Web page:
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Automotive communication backbone: MOST vs Ethernet

Posted: 15 Oct 2014 ?? ?Print Version ?Bookmark and Share

Keywords:Automotive? electronic systems? Advanced Driver Assistance System? ADAS? Media Oriented Systems Transport?

Sending an A/V stream between its source and its renderer means that a significant amount of data will be flowing for a prolonged period of time. The data flows from a fixed source to one or more fixed renderers. Adding addressing information and breaking up the data into packets that need to be examined every time they go through a device along the route results in a lot of wasted bandwidth. In addition, it complicates the processing of information, as packets may not always move through the system with exact latency and determinism.

Packets also need to be unpacked, and the data joined into a continuous stream, for the various audio and video decoders to process it.

This can cause high processing overhead at the microcontrollers that receive and reassemble the media streams before playback. This is typically done in software, on a host processor, since the network interfaces typically can only process standard Ethernet packets, without regard for the data contained in them.

An Ethernet channel is a pipe for Ethernet packets, and it is unaware of anything other than the priority of the packet, the source, and the destination. Higher-level software protocols, which use processing power, have to be implemented to ensure transmissions are properly acknowledged, and to decode what the data received means and what to do with it.

For continuously flowing audio and video transmissions, the streaming and isochronous MOST network channels have a distinct advantage. A control channel is used to set up where the data is going to be placed within a frame, and where a renderer can pick up the data it needs. Once this setup is completed, only actual audio or video data is transmitted, without any overhead for addressing or timing information.

Figure 1: Ethernet Frame, as defined by IEEE 802.3.

Figure 1 illustrates the structure of a typical Ethernet frame. It contains a total of 210 bits of miscellaneous information (preamble, start-of-frame delimiter, destination and source addresses, etc.), which is required for every single packet of information.

This doesn't include any bits needed by protocols such as audio/video dridging (AVB) and TCP/IP, which add their own data to the header of each Ethernet packet.

When you consider that a CD-quality stereo audio sample is only 32 bits, this is a huge amount of overhead. You could combine several audio samples into a larger data payload, but the larger you make this packet, the worse the audio drops are if a packet is lost, and the larger the buffers need to be to allow for software-based error detection, correction, and retransmission.

Latency becomes an issue when you have to buffer information. This is critical for ADAS applications.

Using the smallest payload in Ethernet (46B or 368 bits), the 210 bits of administrative information represent more than 36% of the bits transmitted in each frame. That doesn't even include the time needed for arbitration of the channel. If you don't have enough data to fill 46B, the overhead is even worse. A single audio sample is only about 5% of the bits transmitted in a minimal-payload Ethernet frame. Almost 95% of the bits are overhead.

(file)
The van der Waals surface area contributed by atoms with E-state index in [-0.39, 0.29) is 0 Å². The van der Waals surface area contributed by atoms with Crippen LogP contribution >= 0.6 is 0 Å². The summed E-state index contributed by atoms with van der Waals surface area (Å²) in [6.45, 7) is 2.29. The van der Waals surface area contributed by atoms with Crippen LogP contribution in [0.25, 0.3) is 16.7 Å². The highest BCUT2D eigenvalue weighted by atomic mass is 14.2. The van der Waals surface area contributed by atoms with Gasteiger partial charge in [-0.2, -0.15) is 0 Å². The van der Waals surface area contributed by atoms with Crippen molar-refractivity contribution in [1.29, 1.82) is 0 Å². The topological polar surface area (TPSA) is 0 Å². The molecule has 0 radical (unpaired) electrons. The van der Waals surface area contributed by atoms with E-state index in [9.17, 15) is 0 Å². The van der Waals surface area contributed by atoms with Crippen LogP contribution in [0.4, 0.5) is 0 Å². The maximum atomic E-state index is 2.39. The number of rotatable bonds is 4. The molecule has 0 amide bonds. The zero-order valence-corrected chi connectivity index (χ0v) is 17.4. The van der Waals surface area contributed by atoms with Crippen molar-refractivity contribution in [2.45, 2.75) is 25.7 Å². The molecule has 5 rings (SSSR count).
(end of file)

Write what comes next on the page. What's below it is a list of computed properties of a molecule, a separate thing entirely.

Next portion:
The other issue that arises if you combine samples into big packets is that small but time-critical control information has to wait on those packets, should a large packet arrive slightly earlier than the important control information. This makes real-time control over Ethernet difficult.

The whole MOST network is synchronous, with all participants deriving their clocks from a single timing master. This eliminates the need for buffering, and it simplifies even isochronous transmissions, where the data clock is different from the network clock. Streaming channels are set up once, and then only actual data is transmitted, without additional overhead.

In a MOST network, each network interface has a deterministic duration for data to traverse it that is on the order of microseconds. Applications know exactly how long it will take for data to move from one place to the other, without the need to timestamp and process each packet to know where it came from and where it is going. Applications know exactly how fast data will be consumed, and they can place it or take it off the network "just in time."

Dedicated control channel
MOST technology also has a dedicated control channel, so time-critical control messages are not affected by other traffic on the network.

The Ethernet network uses "best effort" delivery. It does not guarantee delivery and instead requires higher-layer protocols, such as TCP/IP, to establish and maintain reliable data connections.

This means that there is a significant software overhead, with the attendant processing power, needed at each node that connects to the network. Even within a car, where the likelihood of packet loss is low, you still need all the processing power to implement standard Ethernet protocols.

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